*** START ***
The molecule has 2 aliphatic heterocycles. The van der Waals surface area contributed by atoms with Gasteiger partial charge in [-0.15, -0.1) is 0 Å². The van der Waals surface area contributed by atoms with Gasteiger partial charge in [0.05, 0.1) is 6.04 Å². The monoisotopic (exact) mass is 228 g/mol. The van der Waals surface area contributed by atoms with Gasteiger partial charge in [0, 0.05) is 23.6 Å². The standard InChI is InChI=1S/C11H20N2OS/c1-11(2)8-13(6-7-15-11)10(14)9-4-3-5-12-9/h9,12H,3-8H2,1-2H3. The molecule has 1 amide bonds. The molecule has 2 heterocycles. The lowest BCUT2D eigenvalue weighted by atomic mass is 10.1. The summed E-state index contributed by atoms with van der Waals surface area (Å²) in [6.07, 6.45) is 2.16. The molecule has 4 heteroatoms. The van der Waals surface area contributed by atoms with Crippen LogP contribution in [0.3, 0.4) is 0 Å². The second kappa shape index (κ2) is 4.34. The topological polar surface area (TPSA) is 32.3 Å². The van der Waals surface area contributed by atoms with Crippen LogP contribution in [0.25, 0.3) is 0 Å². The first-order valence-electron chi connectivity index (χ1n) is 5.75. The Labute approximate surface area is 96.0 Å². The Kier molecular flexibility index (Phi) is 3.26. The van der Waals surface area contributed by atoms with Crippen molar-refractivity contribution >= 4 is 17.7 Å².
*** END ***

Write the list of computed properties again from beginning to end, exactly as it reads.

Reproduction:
The molecule has 2 aliphatic heterocycles. The van der Waals surface area contributed by atoms with Gasteiger partial charge in [-0.15, -0.1) is 0 Å². The van der Waals surface area contributed by atoms with Gasteiger partial charge in [0.05, 0.1) is 6.04 Å². The monoisotopic (exact) mass is 228 g/mol. The van der Waals surface area contributed by atoms with Gasteiger partial charge in [0, 0.05) is 23.6 Å². The standard InChI is InChI=1S/C11H20N2OS/c1-11(2)8-13(6-7-15-11)10(14)9-4-3-5-12-9/h9,12H,3-8H2,1-2H3. The molecule has 1 amide bonds. The molecule has 2 heterocycles. The lowest BCUT2D eigenvalue weighted by atomic mass is 10.1. The summed E-state index contributed by atoms with van der Waals surface area (Å²) in [6.07, 6.45) is 2.16. The molecule has 4 heteroatoms. The van der Waals surface area contributed by atoms with Crippen LogP contribution in [0.3, 0.4) is 0 Å². The second kappa shape index (κ2) is 4.34. The topological polar surface area (TPSA) is 32.3 Å². The van der Waals surface area contributed by atoms with Crippen LogP contribution in [0.25, 0.3) is 0 Å². The first-order valence-electron chi connectivity index (χ1n) is 5.75. The Labute approximate surface area is 96.0 Å². The Kier molecular flexibility index (Phi) is 3.26. The van der Waals surface area contributed by atoms with Crippen molar-refractivity contribution >= 4 is 17.7 Å².